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mdcastle 26956281@N02
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Feb 14, 2019 at 07:33 PM Author: mdcastle
IDK, it would intermittently trip the breaker upon startup even though it was no where close to maximum load, the breaker is not a GFCI, and there obviously wasn't an electrical problem because it doesn't trip it now with the startup delay. If it was something like a bad ballast you'd think it would do it consistently even with a delay.

Sun lamps are typically replaced long before the cathodes fail, generally at around 1000 hours, because the U.V. output starts to degrade. A home user might keep them longer due to the expense of replacement (they're about $12 a pop even for cheap typical 5% lamps) but they'd still probably get replaced before the cathode fails.

You do feel the heat of the lamps, it's extremely relaxing laying down for a couple of minutes being warmed on all sides and the racket from the fans and ballasts muffling outside sounds. If a specific lamp failed even on the bottom you're separated by thick acrylic so I think that would help disperse the heat a bit if a specific lamp failed. Also you wouldn't use the thing if you saw one of the lamps wasn't working before you got in.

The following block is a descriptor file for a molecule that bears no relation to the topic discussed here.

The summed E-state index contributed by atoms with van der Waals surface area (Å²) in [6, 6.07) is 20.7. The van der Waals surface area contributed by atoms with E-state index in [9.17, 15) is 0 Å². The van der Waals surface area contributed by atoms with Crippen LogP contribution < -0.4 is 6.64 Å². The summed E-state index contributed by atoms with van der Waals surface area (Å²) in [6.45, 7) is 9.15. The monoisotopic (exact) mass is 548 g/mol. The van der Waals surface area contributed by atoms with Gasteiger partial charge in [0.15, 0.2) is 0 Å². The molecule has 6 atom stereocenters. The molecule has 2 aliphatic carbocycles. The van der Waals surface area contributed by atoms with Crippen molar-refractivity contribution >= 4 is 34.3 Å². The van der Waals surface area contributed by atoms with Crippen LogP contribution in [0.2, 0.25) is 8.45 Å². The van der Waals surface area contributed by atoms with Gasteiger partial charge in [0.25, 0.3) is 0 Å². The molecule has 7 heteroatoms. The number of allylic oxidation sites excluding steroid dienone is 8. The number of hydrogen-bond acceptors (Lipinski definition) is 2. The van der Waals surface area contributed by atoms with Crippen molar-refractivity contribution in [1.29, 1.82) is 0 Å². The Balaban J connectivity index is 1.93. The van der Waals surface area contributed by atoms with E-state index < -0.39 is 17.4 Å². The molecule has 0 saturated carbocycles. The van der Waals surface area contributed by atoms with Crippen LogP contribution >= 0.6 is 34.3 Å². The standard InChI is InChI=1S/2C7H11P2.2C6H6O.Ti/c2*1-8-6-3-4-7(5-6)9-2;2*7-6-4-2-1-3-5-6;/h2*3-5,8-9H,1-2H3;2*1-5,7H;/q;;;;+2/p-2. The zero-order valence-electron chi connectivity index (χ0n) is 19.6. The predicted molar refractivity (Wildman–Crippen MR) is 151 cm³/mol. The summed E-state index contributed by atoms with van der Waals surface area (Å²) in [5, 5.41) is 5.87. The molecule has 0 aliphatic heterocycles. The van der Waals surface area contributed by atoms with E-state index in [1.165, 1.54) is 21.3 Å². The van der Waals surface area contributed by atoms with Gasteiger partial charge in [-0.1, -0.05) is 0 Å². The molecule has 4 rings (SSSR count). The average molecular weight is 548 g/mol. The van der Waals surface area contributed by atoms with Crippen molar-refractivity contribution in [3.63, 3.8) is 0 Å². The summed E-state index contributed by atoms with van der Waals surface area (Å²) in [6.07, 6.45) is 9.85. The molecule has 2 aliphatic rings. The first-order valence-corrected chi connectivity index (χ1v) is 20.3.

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105555521242365640724 UCM30tBQDUECOV6VeG5W87Vg zfarmadillo
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Feb 14, 2019 at 08:00 PM Author: Lumex120
Between the UV exposure from the lamps and the potential EMF radiation from all these ballasts this doesn't exactly seem healthy...

Any machine is a smoke machine if you operate it wrong enough.

lightinglover8902
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Power distributor: CenterPoint Energy. 120V 60Hz


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Feb 15, 2019 at 07:12 AM Author: lightinglover8902
Looks like those are Valmont Electric Bonus Line magnetic ballasts.

streetlight98
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Mike McCann


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Feb 16, 2019 at 09:38 AM Author: streetlight98
Thank god someone here can read.

To resist is to piss in the wind, anyone who does will end up smelling.

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Feb 16, 2019 at 05:45 PM Author: mdcastle
There's actually quite a few sunbeds, even those made fairly recently that are fitted with 240 volt preheat ballasts, those imported from Europe. American made sunbeds tend to use 120 volt rapid start (although I'd imagine new ones use multi-volt electronic)
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Feb 16, 2019 at 05:56 PM Author: BlueHalide
I occasionally service tanning beds and these older ballast cases with the magnetic gear weigh a ton and are a total pain to move when there are placed somewhere inaccessible, and need to be opened up and a ballast replaced.

The modern ones almost always use the Fulham Sunhorse ballasts (at least the makes/models I service) and weigh a tiny fraction of the magnetics.